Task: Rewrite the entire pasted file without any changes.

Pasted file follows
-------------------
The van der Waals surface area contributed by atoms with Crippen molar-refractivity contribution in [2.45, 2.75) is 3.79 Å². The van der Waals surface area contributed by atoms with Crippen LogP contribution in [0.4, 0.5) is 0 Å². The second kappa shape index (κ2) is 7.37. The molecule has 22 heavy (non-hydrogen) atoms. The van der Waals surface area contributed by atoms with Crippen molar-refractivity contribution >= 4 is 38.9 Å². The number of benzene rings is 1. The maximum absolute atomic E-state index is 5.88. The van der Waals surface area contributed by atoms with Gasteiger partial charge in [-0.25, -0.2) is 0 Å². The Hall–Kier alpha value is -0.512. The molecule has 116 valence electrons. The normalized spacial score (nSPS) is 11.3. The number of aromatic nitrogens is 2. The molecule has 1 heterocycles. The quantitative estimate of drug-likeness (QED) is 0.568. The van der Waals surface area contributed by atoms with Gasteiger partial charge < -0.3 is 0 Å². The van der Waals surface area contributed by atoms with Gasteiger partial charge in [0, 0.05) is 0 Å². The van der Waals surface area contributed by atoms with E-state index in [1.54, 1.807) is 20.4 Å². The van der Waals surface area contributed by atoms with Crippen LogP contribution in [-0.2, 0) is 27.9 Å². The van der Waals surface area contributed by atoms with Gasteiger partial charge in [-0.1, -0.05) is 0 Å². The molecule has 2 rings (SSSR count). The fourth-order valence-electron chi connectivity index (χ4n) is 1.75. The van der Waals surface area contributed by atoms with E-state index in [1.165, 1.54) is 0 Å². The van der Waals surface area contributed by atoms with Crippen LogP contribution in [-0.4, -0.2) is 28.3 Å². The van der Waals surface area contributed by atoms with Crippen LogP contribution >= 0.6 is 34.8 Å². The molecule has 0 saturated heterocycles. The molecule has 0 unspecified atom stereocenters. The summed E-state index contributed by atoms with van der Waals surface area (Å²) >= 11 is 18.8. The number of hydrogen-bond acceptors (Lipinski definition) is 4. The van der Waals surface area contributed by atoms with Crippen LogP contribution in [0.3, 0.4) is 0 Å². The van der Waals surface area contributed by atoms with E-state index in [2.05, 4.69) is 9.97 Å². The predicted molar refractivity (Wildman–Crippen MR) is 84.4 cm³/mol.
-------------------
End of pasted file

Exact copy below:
The van der Waals surface area contributed by atoms with Crippen molar-refractivity contribution in [2.45, 2.75) is 3.79 Å². The van der Waals surface area contributed by atoms with Crippen LogP contribution in [0.4, 0.5) is 0 Å². The second kappa shape index (κ2) is 7.37. The molecule has 22 heavy (non-hydrogen) atoms. The van der Waals surface area contributed by atoms with Crippen molar-refractivity contribution >= 4 is 38.9 Å². The number of benzene rings is 1. The maximum absolute atomic E-state index is 5.88. The van der Waals surface area contributed by atoms with Gasteiger partial charge in [-0.25, -0.2) is 0 Å². The Hall–Kier alpha value is -0.512. The molecule has 116 valence electrons. The normalized spacial score (nSPS) is 11.3. The number of aromatic nitrogens is 2. The molecule has 1 heterocycles. The quantitative estimate of drug-likeness (QED) is 0.568. The van der Waals surface area contributed by atoms with Gasteiger partial charge < -0.3 is 0 Å². The van der Waals surface area contributed by atoms with Gasteiger partial charge in [0, 0.05) is 0 Å². The van der Waals surface area contributed by atoms with E-state index in [1.54, 1.807) is 20.4 Å². The van der Waals surface area contributed by atoms with Crippen LogP contribution in [-0.2, 0) is 27.9 Å². The van der Waals surface area contributed by atoms with Gasteiger partial charge in [-0.1, -0.05) is 0 Å². The molecule has 2 rings (SSSR count). The fourth-order valence-electron chi connectivity index (χ4n) is 1.75. The van der Waals surface area contributed by atoms with E-state index in [1.165, 1.54) is 0 Å². The van der Waals surface area contributed by atoms with Crippen LogP contribution in [-0.4, -0.2) is 28.3 Å². The van der Waals surface area contributed by atoms with Crippen LogP contribution >= 0.6 is 34.8 Å². The molecule has 0 saturated heterocycles. The molecule has 0 unspecified atom stereocenters. The summed E-state index contributed by atoms with van der Waals surface area (Å²) >= 11 is 18.8. The number of hydrogen-bond acceptors (Lipinski definition) is 4. The van der Waals surface area contributed by atoms with Crippen LogP contribution in [0.3, 0.4) is 0 Å². The van der Waals surface area contributed by atoms with E-state index in [2.05, 4.69) is 9.97 Å². The predicted molar refractivity (Wildman–Crippen MR) is 84.4 cm³/mol.